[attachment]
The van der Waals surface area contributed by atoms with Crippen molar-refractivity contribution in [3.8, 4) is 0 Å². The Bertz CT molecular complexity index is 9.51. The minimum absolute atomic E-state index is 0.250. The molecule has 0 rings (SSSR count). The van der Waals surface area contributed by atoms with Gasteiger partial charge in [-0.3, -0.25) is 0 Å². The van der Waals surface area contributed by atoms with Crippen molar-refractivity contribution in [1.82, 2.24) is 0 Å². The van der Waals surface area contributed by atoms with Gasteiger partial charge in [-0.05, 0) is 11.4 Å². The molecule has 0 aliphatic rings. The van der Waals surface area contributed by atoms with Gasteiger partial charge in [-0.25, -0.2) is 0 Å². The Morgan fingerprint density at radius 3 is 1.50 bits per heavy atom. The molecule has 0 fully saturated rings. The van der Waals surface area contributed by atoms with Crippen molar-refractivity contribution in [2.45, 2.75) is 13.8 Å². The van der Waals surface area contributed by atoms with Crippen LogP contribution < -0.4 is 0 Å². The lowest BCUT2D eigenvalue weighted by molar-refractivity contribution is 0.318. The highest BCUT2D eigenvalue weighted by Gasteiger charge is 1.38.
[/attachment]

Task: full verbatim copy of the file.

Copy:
The van der Waals surface area contributed by atoms with Crippen molar-refractivity contribution in [3.8, 4) is 0 Å². The Bertz CT molecular complexity index is 9.51. The minimum absolute atomic E-state index is 0.250. The molecule has 0 rings (SSSR count). The van der Waals surface area contributed by atoms with Gasteiger partial charge in [-0.3, -0.25) is 0 Å². The van der Waals surface area contributed by atoms with Crippen molar-refractivity contribution in [1.82, 2.24) is 0 Å². The van der Waals surface area contributed by atoms with Gasteiger partial charge in [-0.05, 0) is 11.4 Å². The molecule has 0 aliphatic rings. The van der Waals surface area contributed by atoms with Gasteiger partial charge in [-0.25, -0.2) is 0 Å². The Morgan fingerprint density at radius 3 is 1.50 bits per heavy atom. The molecule has 0 fully saturated rings. The van der Waals surface area contributed by atoms with Crippen molar-refractivity contribution in [2.45, 2.75) is 13.8 Å². The van der Waals surface area contributed by atoms with Crippen LogP contribution < -0.4 is 0 Å². The lowest BCUT2D eigenvalue weighted by molar-refractivity contribution is 0.318. The highest BCUT2D eigenvalue weighted by Gasteiger charge is 1.38.